Netcat can be of great help in trasferring files across network, that too in a really scalable pipeline. For bear minimum usage of file transfer, only tar and netcat utilities are required.
I tried different options and found the following superset pipeline.
sender:$ tar cf - some_directory | gzip -9 | \ pv | gpg -c | nc -q0 25000 receiver:$ nc -l -p 25000 | gpg -d | gzip -d | \ pv | tar xf -
- tar and nc do not offer any security, that is why gpg is used. In a trusted network, gpg pipeline elements could be removed from both sender and receiver.
- pv could monitor the datarate very effectively. pv is not used symmetrically in the above pipe line. In the sender side it shows data rate of compressed stream whereas in the receiving side it shows the data rate of uncompressed stream. This is done deliberately so that the user could get an idea about both compressed/uncompressed data rates. By reordering gzip and pv, this could be reversed.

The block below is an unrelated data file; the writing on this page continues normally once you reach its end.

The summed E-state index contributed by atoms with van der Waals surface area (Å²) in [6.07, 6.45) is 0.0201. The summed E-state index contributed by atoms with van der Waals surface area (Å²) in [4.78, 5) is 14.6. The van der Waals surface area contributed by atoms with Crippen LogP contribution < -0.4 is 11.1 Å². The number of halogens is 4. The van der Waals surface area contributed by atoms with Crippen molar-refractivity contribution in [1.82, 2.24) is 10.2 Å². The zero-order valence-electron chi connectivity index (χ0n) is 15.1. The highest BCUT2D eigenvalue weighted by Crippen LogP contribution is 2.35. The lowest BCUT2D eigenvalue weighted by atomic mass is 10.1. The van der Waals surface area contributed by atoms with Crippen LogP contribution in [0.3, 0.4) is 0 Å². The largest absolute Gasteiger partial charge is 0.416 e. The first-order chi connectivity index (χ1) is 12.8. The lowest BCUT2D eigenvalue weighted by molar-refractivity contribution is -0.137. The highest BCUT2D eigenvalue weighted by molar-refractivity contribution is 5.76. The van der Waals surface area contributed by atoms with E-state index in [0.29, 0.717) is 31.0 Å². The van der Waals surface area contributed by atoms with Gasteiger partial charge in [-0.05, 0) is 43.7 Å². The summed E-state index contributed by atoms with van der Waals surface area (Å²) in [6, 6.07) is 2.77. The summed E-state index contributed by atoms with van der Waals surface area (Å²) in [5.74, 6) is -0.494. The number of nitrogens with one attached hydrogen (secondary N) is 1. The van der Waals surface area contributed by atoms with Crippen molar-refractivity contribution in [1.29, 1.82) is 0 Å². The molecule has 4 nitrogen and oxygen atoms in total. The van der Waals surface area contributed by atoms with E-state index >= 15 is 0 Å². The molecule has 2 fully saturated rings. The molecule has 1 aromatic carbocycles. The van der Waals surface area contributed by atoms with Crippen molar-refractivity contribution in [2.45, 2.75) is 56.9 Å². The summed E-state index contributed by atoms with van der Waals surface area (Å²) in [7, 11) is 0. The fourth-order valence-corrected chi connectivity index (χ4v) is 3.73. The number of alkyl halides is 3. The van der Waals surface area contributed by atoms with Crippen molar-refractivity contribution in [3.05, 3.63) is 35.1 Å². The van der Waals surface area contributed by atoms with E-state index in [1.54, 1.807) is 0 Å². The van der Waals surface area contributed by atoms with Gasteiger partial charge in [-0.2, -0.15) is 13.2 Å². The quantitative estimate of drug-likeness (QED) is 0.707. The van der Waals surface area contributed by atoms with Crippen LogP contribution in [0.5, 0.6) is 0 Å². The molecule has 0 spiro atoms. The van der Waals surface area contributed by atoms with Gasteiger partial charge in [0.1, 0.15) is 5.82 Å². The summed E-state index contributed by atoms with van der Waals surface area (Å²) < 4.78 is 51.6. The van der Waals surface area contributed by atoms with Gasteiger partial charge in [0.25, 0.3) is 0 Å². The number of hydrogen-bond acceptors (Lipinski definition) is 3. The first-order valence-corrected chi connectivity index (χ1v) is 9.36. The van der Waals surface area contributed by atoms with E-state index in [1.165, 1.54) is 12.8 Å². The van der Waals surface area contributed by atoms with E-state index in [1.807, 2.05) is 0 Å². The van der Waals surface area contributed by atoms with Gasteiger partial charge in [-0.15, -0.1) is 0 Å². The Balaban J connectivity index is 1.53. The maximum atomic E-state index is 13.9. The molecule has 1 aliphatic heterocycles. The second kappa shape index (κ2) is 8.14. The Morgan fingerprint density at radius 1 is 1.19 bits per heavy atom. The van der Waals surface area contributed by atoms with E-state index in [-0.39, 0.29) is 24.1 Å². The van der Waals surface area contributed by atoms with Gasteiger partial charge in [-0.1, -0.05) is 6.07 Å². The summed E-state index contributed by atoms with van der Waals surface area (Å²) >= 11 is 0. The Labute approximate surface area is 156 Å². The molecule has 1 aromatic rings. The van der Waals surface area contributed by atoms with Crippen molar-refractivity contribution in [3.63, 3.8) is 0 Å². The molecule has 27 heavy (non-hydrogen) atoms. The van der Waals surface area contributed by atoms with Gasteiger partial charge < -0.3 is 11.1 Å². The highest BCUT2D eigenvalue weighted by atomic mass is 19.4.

- Instead of using tar and gzip separately, once could combine them and use ‘cfz’ and ‘xfz’. But, this limits the differential data rate as explained above. Fine control would be possible only by splitting them. Depending upon network throughput and CPU performance, either XZ or Lzop could be used instead of Gzip. The former offers extremely good compression, whereas the latter gives very good performance.